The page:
To summarize, the arguments for SB 50 fail for two reasons. First, expanding supply will not bring down prices unless demand is constrained. Second, although zoning is a type of constraint, in the current situation, it is not a binding constraint. However, several other constraints are binding. Upzoning R-1 residential neighborhoods does not require a homeowner to move or prevent them from selling their house to a new owner who might live in it for decades.

If SB 50 is ineffective in bringing about its stated goals, what then is the real purpose of the proposed legislation? The real purpose of SB 50 is to destroy local control and small-homeowner property rights. Real democracy exists at the local level. But for corporate real estate developers and their sycophants (see here and here), local democracy is a nuisance. If democracy, at least on paper, must exist, they would prefer its decision-makers to be housed a compact space, like a state capital building, where they become easier targets for lobbyists and campaign-funding checks.

On the other hand, under local democracy, there are too many decision makers, and too many homeowners, to be bought off easily. Influencing local government officials is like herding cats, and homeowners are a group of independent and opinionated Jeffersonian free holders (at least after the mortgage is paid off). Local governance is messy. Some corporate real estate interests would prefer to do away with local governance and small homeowners altogether, and, judging from the legislation they support, require the little people to live in large, drab apartment blocks like those in the old East Berlin, or to house tech workers in Shenzhen-style worker barracks–quick to build, no design review required. SB 50, along with related bills like Skinner’s SB 330, take a giant step in that direction.


Since legislation like SB 50 and SB 330 are not the solution, it’s a good idea to step back and ask how we got into this mess. If we don’t understand how we got here, if we don’t understand the nature of the malady, we will keep on prescribing for ourselves the wrong remedies.

First, a note about rural California. In many respects, the problem there is not that the rich are getting richer, but that the poor are getting poorer (here and here). Although it is true that lack of affordable housing can exacerbate rural poverty, the opposite is also true–lack of effective demand due to poverty can reduce the amount of new housing. Poverty is both a cause and effect of the rural housing shortage.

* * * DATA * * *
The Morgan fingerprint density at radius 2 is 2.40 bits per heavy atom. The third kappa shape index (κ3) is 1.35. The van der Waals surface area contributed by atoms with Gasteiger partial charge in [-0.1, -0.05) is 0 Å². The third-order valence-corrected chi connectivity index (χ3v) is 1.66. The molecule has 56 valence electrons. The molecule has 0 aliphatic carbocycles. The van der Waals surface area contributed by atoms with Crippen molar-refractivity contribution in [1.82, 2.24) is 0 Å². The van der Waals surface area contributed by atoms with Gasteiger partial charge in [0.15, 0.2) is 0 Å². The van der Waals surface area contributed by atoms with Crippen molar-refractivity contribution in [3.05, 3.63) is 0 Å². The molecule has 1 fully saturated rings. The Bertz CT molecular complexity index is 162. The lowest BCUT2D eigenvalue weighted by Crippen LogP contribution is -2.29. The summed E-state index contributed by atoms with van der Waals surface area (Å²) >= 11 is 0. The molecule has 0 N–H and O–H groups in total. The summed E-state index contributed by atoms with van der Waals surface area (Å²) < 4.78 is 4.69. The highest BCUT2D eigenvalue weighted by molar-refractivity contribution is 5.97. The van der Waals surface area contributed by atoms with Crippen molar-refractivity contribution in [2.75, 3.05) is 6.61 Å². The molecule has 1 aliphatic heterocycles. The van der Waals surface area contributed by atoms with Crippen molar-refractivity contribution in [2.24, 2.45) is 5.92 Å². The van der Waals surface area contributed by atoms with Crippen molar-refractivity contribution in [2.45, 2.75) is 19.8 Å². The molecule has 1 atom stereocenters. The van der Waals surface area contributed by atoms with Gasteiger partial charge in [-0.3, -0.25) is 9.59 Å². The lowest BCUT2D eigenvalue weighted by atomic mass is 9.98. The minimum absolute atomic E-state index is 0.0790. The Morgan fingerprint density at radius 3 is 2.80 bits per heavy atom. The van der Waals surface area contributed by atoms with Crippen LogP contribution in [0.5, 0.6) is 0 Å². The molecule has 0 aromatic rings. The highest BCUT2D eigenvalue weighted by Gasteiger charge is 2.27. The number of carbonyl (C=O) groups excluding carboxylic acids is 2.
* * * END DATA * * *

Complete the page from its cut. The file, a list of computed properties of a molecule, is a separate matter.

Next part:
Economic relationships in which cause and effect flow in both direction are difficult to disentangle. But in the real world, they are common. In his classic essay, “Politics and the English Language,” George Orwell stated this succinctly:

“But an effect can become a cause, reinforcing the original cause and producing the same effect in an intensified form, and so on indefinitely. A man may take to drink because he feels himself to be a failure, and then fail all the more completely because he drinks.”

In California, the combination of rural poverty and lack of housing are nothing new. Does anyone believe that in 1962, when Dolores Huerta and Cezar Chavez began organizing the United Farm Workers, those farm workers were better housed than they are today?

Here in urban coastal California, things have changed. As I mentioned earlier, the rise of demand for housing has been driven by the growth of large monopolistic tech firms like Apple, Google and Facebook, and by the billions of dollars of venture capital being funneled to tech startups here. The clustering of firms based on emerging technologies has been happening at least since the industrial revolution, and analyzing this new round of tech clustering is keeping economic geographers busy.

One of the new aspects of tech clustering in the United States is that it’s happening during an era of weak antitrust enforcement. Especially given the privacy issues engulfing Google and Facebook, is there any economic efficiency argument for Google Maps and Gmail to be run by the same company? How about Facebook and WhatsApp? The gigantism of tech firms is now drawing the attention of Congress.

New York University finance professor Thomas Philippon is the best known current thinker exploring the failures of U.S. antitrust policy. As he notes in an Atlantic magazine article, “In 1999, the United States had free and competitive markets in many industries that, in Europe, were dominated by oligopolies.Today the opposite is true.” A New York Times article about Philippon’s work on corporate concentration states, “Philippon’s biggest contribution is to explain that it isn’t some natural result of globalization and technological innovation. If it were, the trends would be similar around the world. But they’re not. What explains the difference? Politics.”